Club Rush Offers Involvement and Opportunity for Students


Natalie Bergeron

Vocal sophomore Jackie Kaskel signs up for Chess Club at Club Rush. Students had the opportunity to learn more about all 78 of Dreyfoos’ clubs at the event.

From Baking Club and Political Society, to Key Club and A Prom To Remember, 78 club tables of every kind lined the gym on Tuesday during lunch, each advertising a unique school organization. The annual Club Rush featured many clubs, and the event allowed students a chance to not only learn more about each one, but to sign up for as many as they choose.


“Even if I didn’t sign up for a particular [club], I read through most of them to learn and understand the difference that kids at this school are making and the hobbies students enjoy,” communications freshman Valentina Gomez said.


The wide range of clubs offered at Dreyfoos provided students the opportunity to pursue new activities, both in and out of school, and, in doing so, connect with others.


“Club Rush is important because it allows the student body to take in all their options of clubs and broaden their horizons of things they do,” Speak Up For Kids founder and communications sophomore Amanda Vanner said. “It also provides students with a great opportunity to meet people that share their common interests.”


Because of Club Rush’s popularity, some felt that the atmosphere was overwhelming, especially for those experiencing it for the first time.


“Maybe [Club Rush] could have been a bit more organized somehow,” Gomez said. “In the beginning, it was a little bit chaotic with students swarming everywhere.”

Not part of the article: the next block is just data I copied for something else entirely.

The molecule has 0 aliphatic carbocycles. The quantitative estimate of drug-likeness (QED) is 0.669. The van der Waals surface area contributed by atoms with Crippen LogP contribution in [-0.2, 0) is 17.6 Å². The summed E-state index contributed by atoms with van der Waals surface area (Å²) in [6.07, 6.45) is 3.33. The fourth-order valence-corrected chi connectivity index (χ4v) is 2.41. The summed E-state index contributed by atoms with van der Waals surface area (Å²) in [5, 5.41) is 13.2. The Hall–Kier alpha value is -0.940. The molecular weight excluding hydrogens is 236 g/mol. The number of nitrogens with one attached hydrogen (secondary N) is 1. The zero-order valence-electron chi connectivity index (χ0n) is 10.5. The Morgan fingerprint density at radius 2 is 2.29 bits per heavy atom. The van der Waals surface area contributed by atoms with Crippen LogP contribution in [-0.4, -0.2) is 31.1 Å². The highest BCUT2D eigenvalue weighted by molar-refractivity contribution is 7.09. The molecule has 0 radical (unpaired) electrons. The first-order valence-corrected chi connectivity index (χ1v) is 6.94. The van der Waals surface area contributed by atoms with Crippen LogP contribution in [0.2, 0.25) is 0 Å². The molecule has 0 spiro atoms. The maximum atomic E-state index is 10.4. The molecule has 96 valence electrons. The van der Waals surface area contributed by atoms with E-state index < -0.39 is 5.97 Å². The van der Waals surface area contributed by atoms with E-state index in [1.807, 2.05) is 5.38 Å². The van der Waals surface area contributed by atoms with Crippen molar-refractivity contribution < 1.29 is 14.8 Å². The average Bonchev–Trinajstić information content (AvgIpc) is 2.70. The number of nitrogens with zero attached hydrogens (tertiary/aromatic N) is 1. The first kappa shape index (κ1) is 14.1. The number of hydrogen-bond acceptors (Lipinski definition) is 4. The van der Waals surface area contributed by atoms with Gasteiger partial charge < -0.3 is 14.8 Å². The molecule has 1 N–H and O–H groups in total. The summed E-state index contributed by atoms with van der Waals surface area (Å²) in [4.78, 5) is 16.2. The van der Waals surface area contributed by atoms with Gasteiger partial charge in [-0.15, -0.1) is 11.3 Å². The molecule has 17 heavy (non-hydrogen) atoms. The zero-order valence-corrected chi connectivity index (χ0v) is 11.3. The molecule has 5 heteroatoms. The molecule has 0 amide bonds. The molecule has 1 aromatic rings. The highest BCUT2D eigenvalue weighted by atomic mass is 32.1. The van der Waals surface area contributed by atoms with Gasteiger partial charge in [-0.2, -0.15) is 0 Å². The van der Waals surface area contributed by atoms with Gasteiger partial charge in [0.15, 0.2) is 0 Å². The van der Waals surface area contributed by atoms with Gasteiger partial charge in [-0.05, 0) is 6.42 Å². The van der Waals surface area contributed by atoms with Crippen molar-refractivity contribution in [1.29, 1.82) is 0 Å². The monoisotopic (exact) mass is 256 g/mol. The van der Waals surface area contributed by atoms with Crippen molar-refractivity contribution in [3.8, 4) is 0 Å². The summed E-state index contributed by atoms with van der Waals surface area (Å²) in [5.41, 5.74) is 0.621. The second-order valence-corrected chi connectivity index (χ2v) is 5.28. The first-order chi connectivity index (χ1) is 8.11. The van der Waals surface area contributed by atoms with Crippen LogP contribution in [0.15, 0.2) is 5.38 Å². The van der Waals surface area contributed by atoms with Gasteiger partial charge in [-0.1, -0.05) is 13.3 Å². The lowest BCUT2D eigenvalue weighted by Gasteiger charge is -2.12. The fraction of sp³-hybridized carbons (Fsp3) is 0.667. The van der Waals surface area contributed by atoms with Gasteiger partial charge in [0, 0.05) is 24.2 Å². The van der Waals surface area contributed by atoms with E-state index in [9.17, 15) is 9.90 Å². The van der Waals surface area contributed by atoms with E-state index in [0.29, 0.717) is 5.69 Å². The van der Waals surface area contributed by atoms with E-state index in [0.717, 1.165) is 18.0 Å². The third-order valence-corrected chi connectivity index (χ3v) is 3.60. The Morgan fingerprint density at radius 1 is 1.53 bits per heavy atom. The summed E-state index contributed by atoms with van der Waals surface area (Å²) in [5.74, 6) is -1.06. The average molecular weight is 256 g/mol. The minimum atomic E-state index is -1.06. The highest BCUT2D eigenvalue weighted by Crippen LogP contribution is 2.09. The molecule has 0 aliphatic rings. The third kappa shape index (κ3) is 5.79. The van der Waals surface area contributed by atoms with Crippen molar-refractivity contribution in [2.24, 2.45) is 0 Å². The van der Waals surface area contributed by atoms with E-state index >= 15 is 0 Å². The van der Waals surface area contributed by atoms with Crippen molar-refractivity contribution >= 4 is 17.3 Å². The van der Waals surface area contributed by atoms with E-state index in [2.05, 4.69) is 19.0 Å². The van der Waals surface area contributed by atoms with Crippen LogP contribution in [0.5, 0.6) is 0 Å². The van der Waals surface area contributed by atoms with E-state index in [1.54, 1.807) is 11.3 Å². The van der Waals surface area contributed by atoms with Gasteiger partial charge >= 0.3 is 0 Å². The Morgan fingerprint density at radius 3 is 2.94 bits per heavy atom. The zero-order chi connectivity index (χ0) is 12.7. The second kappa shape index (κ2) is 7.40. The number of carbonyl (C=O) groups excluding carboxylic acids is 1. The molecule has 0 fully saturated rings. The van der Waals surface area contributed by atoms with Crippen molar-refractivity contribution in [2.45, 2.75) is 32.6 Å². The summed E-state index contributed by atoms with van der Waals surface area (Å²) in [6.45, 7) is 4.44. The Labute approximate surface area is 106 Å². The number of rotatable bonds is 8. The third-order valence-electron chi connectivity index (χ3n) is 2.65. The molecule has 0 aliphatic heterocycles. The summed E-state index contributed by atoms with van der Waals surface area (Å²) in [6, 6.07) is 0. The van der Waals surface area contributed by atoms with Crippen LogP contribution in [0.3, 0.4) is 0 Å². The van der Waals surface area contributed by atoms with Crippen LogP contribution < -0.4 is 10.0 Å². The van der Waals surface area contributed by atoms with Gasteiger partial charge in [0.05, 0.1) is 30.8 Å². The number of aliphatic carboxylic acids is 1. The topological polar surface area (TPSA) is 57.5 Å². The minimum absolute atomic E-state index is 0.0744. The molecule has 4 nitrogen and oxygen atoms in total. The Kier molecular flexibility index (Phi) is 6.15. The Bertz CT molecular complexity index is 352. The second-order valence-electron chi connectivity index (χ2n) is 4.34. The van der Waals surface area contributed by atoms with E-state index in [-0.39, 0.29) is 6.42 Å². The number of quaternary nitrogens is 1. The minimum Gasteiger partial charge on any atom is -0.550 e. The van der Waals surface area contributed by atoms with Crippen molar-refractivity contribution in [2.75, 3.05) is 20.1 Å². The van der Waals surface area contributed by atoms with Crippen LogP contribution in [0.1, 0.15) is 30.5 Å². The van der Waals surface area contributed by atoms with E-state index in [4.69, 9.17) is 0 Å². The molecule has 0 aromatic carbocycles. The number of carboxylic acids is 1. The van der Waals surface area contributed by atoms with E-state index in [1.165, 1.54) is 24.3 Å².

Despite how crowded the gym became, Club Rush proved necessary for many students, as it provided them with their only opportunity to get information about specific clubs. Science teacher Anuska Larkin sponsored the United Nations International Children’s Emergency Fund (UNICEF) Club at Dreyfoos.


“A lot of people don’t really know what [UNICEF] is unless they come to Club Rush, they actually look at the flyers that we have, and then they get informed about what our club is about,” Larkin said.


Students who attended Club Rush and gained information owe their thanks to members of Dreyfoos’ Student Government Association (SGA). Without SGA sponsor and social studies teacher Wendy Zietz and SGA members, this event would not have been possible.


“This year, SGA spent several weeks planning for Club Rush,” SGA historian and communications junior Michael Bole said. “This involved making forms for clubs to sign up, collecting them, and creating the layout for the gym.”


When planning where each club would be stationed, SGA had to take into account all of the new clubs that were created this year. Because anyone can start a club at Dreyfoos, an influx of new clubs each year is to be expected.


“I started a club this year that was brand new to Dreyfoos,” Vanner said.“I think that Club Rush is definitely crucial in allowing club founders and officers the chance to present their club to students and gain participants.”


From freshmen to seniors, and returning clubs to new ones, it was clear that Dreyfoos had undergone another successful year of Club Rush.


“Once I felt integrated, I enjoyed [Club Rush] so much,” Gomez said. “There were many clubs I never knew this school had and it was interesting to learn the inspirational actions of many of these clubs.”